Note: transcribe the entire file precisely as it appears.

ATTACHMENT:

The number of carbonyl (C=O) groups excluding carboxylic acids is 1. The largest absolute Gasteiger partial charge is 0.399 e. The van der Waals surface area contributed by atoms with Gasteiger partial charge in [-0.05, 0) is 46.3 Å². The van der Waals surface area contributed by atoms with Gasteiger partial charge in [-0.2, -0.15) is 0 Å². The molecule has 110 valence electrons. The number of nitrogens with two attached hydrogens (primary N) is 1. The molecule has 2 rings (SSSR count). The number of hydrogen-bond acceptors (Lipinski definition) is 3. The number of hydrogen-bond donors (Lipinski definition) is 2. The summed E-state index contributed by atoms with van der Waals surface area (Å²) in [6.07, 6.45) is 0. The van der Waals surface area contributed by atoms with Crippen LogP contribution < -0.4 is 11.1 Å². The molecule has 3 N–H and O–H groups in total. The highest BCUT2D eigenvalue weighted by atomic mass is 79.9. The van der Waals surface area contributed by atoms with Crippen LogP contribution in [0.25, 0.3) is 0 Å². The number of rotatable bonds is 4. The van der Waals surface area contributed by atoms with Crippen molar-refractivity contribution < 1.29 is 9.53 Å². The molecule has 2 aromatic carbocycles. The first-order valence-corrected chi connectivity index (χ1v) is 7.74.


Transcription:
The number of carbonyl (C=O) groups excluding carboxylic acids is 1. The largest absolute Gasteiger partial charge is 0.399 e. The van der Waals surface area contributed by atoms with Gasteiger partial charge in [-0.05, 0) is 46.3 Å². The van der Waals surface area contributed by atoms with Gasteiger partial charge in [-0.2, -0.15) is 0 Å². The molecule has 110 valence electrons. The number of nitrogens with two attached hydrogens (primary N) is 1. The molecule has 2 rings (SSSR count). The number of hydrogen-bond acceptors (Lipinski definition) is 3. The number of hydrogen-bond donors (Lipinski definition) is 2. The summed E-state index contributed by atoms with van der Waals surface area (Å²) in [6.07, 6.45) is 0. The van der Waals surface area contributed by atoms with Crippen LogP contribution < -0.4 is 11.1 Å². The molecule has 3 N–H and O–H groups in total. The highest BCUT2D eigenvalue weighted by atomic mass is 79.9. The van der Waals surface area contributed by atoms with Crippen LogP contribution in [0.25, 0.3) is 0 Å². The number of rotatable bonds is 4. The van der Waals surface area contributed by atoms with Crippen molar-refractivity contribution < 1.29 is 9.53 Å². The molecule has 2 aromatic carbocycles. The first-order valence-corrected chi connectivity index (χ1v) is 7.74.